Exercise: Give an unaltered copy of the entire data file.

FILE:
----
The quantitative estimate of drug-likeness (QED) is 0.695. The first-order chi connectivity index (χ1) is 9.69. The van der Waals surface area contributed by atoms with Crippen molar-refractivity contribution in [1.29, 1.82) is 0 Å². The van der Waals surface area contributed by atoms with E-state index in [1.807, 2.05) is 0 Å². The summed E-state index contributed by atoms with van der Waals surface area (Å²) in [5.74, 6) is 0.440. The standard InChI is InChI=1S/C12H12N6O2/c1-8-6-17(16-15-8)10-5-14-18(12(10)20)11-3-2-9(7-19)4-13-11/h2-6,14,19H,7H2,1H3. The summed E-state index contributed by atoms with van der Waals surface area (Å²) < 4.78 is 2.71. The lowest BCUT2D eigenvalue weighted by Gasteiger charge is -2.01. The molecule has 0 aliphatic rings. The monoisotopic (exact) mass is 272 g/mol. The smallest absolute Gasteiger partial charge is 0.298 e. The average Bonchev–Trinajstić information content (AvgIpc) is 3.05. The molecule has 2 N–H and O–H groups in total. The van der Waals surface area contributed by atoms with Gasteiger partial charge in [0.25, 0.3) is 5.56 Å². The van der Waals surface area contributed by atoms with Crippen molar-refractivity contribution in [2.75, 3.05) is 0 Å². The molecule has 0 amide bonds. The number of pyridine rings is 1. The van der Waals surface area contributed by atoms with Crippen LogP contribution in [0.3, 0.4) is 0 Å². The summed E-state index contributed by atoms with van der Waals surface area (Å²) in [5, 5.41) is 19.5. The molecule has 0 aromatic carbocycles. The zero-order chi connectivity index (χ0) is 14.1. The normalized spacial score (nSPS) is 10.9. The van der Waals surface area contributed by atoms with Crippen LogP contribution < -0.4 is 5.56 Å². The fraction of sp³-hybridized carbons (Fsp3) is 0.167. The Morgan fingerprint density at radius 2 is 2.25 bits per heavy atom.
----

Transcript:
The quantitative estimate of drug-likeness (QED) is 0.695. The first-order chi connectivity index (χ1) is 9.69. The van der Waals surface area contributed by atoms with Crippen molar-refractivity contribution in [1.29, 1.82) is 0 Å². The van der Waals surface area contributed by atoms with E-state index in [1.807, 2.05) is 0 Å². The summed E-state index contributed by atoms with van der Waals surface area (Å²) in [5.74, 6) is 0.440. The standard InChI is InChI=1S/C12H12N6O2/c1-8-6-17(16-15-8)10-5-14-18(12(10)20)11-3-2-9(7-19)4-13-11/h2-6,14,19H,7H2,1H3. The summed E-state index contributed by atoms with van der Waals surface area (Å²) < 4.78 is 2.71. The lowest BCUT2D eigenvalue weighted by Gasteiger charge is -2.01. The molecule has 0 aliphatic rings. The monoisotopic (exact) mass is 272 g/mol. The smallest absolute Gasteiger partial charge is 0.298 e. The average Bonchev–Trinajstić information content (AvgIpc) is 3.05. The molecule has 2 N–H and O–H groups in total. The van der Waals surface area contributed by atoms with Gasteiger partial charge in [0.25, 0.3) is 5.56 Å². The van der Waals surface area contributed by atoms with Crippen molar-refractivity contribution in [2.75, 3.05) is 0 Å². The molecule has 0 amide bonds. The number of pyridine rings is 1. The van der Waals surface area contributed by atoms with Crippen LogP contribution in [0.3, 0.4) is 0 Å². The summed E-state index contributed by atoms with van der Waals surface area (Å²) in [5, 5.41) is 19.5. The molecule has 0 aromatic carbocycles. The zero-order chi connectivity index (χ0) is 14.1. The normalized spacial score (nSPS) is 10.9. The van der Waals surface area contributed by atoms with Crippen LogP contribution < -0.4 is 5.56 Å². The fraction of sp³-hybridized carbons (Fsp3) is 0.167. The Morgan fingerprint density at radius 2 is 2.25 bits per heavy atom.